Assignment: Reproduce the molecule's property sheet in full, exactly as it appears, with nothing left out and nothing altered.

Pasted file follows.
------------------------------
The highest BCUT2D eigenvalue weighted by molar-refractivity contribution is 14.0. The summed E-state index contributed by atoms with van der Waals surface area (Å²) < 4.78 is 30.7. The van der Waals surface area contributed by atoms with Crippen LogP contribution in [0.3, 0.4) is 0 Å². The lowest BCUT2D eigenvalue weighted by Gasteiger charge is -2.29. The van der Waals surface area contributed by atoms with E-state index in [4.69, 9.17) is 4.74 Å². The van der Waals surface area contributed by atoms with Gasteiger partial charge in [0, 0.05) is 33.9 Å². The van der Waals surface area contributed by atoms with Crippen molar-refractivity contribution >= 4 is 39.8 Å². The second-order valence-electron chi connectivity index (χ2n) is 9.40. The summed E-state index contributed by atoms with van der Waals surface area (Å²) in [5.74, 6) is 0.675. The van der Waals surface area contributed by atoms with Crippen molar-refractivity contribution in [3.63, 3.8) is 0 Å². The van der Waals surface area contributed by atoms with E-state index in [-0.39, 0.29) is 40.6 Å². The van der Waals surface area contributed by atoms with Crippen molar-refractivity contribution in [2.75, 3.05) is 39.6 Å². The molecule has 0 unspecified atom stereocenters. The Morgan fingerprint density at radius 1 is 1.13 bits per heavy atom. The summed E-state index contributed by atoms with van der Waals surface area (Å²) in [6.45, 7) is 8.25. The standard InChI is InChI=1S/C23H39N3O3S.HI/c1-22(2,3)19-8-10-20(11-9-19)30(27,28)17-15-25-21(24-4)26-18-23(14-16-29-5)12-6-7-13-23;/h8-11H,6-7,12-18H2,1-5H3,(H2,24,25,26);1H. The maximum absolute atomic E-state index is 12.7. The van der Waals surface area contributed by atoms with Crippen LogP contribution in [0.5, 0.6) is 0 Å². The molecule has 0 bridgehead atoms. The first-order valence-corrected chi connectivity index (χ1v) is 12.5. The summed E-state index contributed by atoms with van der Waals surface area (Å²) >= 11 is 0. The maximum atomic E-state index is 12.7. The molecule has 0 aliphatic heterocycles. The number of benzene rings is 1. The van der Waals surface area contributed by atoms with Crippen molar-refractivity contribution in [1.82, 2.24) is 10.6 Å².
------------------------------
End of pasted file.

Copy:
The highest BCUT2D eigenvalue weighted by molar-refractivity contribution is 14.0. The summed E-state index contributed by atoms with van der Waals surface area (Å²) < 4.78 is 30.7. The van der Waals surface area contributed by atoms with Crippen LogP contribution in [0.3, 0.4) is 0 Å². The lowest BCUT2D eigenvalue weighted by Gasteiger charge is -2.29. The van der Waals surface area contributed by atoms with E-state index in [4.69, 9.17) is 4.74 Å². The van der Waals surface area contributed by atoms with Gasteiger partial charge in [0, 0.05) is 33.9 Å². The van der Waals surface area contributed by atoms with Crippen molar-refractivity contribution >= 4 is 39.8 Å². The second-order valence-electron chi connectivity index (χ2n) is 9.40. The summed E-state index contributed by atoms with van der Waals surface area (Å²) in [5.74, 6) is 0.675. The van der Waals surface area contributed by atoms with Crippen molar-refractivity contribution in [3.63, 3.8) is 0 Å². The van der Waals surface area contributed by atoms with E-state index in [-0.39, 0.29) is 40.6 Å². The van der Waals surface area contributed by atoms with Crippen molar-refractivity contribution in [2.75, 3.05) is 39.6 Å². The molecule has 0 unspecified atom stereocenters. The Morgan fingerprint density at radius 1 is 1.13 bits per heavy atom. The summed E-state index contributed by atoms with van der Waals surface area (Å²) in [6.45, 7) is 8.25. The standard InChI is InChI=1S/C23H39N3O3S.HI/c1-22(2,3)19-8-10-20(11-9-19)30(27,28)17-15-25-21(24-4)26-18-23(14-16-29-5)12-6-7-13-23;/h8-11H,6-7,12-18H2,1-5H3,(H2,24,25,26);1H. The maximum absolute atomic E-state index is 12.7. The van der Waals surface area contributed by atoms with Crippen LogP contribution in [0.5, 0.6) is 0 Å². The molecule has 0 bridgehead atoms. The first-order valence-corrected chi connectivity index (χ1v) is 12.5. The summed E-state index contributed by atoms with van der Waals surface area (Å²) >= 11 is 0. The maximum atomic E-state index is 12.7. The molecule has 0 aliphatic heterocycles. The number of benzene rings is 1. The van der Waals surface area contributed by atoms with Crippen molar-refractivity contribution in [1.82, 2.24) is 10.6 Å².